August 2014
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Sundae Schneider-Bean, Sundae Schneider-Bean, LLC, Ouagadougou, Burkina Faso

You are a TESOL teacher. That likely means that you are fully committed to offering the highest quality teaching to your students. When you explain phrases like “she knocked it out of the park,” you want to make the explanation and the learning memorable and fun. You are totally focused on your students´ needs and always aiming to improve your approach. When you get stuck, you reach out for resources or advice. When you need ideas, you hop on the Internet to search for inspirational exercises.

Your students are diverse, and you know culture plays an important role in your classroom. You may have taken specific classes dedicated to intercultural communication. More than likely, you have used activities to help your students discover that what is “normal” for them may look very different others’ ideas of normal. This stuff is fun. It´s important and you love it.

But what about you?

Who is taking care of your needs? Your challenges? What about the personal hurdles you confront as you teach internationally or work with a new group of students?

Today, I am going to share with you four things to make your experience working across cultures more of an adventure and a more enjoyable, richer learning experience—for you. If you follow these steps, not only will it help you live well, it will support you in being more productive, prevent immense amounts of lost energy, and simply bring more joy into your life.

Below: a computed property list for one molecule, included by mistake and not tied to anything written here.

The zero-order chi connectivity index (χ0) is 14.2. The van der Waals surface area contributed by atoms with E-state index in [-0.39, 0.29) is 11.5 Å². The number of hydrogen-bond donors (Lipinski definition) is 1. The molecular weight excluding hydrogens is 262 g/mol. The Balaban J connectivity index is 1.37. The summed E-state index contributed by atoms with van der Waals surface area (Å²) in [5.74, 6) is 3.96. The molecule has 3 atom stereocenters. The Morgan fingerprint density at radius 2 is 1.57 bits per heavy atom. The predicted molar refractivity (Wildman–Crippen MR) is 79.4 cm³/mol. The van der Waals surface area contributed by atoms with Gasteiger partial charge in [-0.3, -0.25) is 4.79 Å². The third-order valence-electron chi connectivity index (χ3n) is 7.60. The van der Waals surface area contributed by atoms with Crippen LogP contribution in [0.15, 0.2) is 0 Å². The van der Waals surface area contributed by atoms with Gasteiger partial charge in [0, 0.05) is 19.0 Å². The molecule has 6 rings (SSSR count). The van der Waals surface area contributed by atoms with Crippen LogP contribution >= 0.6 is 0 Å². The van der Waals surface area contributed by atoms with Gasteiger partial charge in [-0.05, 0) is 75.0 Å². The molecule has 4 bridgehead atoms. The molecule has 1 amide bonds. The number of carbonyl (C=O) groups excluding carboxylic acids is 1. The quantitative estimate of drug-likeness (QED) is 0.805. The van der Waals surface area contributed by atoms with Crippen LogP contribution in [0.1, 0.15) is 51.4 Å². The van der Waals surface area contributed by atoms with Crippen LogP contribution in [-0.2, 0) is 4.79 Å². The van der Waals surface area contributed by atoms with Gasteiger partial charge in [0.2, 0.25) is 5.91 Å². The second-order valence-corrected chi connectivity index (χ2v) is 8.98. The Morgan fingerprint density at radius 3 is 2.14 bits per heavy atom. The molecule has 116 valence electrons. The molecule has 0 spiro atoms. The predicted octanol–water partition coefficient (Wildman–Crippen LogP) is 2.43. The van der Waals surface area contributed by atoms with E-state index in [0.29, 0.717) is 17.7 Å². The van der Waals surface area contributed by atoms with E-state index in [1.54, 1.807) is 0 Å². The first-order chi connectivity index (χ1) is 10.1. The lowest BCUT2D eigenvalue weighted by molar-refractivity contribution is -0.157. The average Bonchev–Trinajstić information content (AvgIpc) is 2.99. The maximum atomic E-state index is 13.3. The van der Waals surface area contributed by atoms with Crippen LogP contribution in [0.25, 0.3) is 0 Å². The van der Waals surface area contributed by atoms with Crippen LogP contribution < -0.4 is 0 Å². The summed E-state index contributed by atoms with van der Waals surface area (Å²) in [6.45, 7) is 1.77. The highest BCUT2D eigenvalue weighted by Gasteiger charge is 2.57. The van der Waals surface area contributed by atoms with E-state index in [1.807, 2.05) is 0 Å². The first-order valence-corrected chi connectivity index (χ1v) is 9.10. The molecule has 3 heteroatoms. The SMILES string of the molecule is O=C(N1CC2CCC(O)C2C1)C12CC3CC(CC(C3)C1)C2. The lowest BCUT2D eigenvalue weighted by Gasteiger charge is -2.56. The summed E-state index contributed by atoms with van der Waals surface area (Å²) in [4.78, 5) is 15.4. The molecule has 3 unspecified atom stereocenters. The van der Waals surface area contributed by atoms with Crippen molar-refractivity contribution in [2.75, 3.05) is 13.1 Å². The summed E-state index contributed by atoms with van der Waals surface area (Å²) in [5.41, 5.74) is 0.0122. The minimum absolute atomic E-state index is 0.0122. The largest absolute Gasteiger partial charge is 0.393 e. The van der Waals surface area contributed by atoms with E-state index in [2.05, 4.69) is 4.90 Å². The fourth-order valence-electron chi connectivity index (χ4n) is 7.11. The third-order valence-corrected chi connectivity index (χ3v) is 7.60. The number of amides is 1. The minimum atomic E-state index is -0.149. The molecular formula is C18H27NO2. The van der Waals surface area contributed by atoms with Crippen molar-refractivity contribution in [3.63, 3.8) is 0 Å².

Sound good? Let´s get started.

Know the ABCs of Culture Shock

If you are like most people, when you think of culture shock you think of that flash of disorientation and discomfort when you find yourself smack dab in the middle of an unfamiliar cultural situation. Oberg (1960), an anthropologist, was the first person to coin this term, and his original association of it as a condition that could be recovered from (the “medical” model) still persists today.

Culture shock essentially expresses an unmet need for adaptation to a new cultural environment. People adapt to a new cultural environment in a variety of ways, depending on their personality, prior intercultural experiences, and exact circumstances.

You may have heard of the U-curve, originally proposed by Lysgaard (1955), which illustrates a series of relatively predictable phases migrants experience as they adapt to their new surroundings. These phases include excitement, anticipation, shock and disorientation, and eventually adaptation. More recently it has come to be accepted that this U-curve repeats itself in more of a W-curve, accounting for longer adaptation processes as well as reentry.

In an in-depth look at the shock of crossing cultures, psychologists Ward, Bochner, and Furnham (2001) take these ideas even further. Their research suggests that culture shock goes well beyond a U or a W—but actually has more to do with the ABCs. Here is a closer look:

A is for Affect: Basically understanding “affect” is understanding your feelings. Next time you are in a new cultural context and feeling confusion, anxiety, suspicion, or simply the strong desire to be somewhere else, you might be experiencing the affective aspect of culture shock. These negative feelings are often the expression of being in an unfamiliar environment.

B is for Behavior: When we are in a new cultural context our typical behavior may not apply. This aspect of culture shock becomes evident when we discover that our natural social skills come across as awkward or inappropriate in a new context. Not having the “right” behaviors in a new context may also hinder us from achieving our personal or professional goals. It is no wonder that this aspect causes stress.

C is for Cognition: This is quite clearly the most complex and least straightforward aspect of culture shock. Cognitive aspects of culture shock have much to do with how we see the world, and how we see ourselves. When we are facing the cognitive aspect of culture shock, we are confronted with identity development. Simultaneously we are faced with cultural relativity and dealing with ambiguity.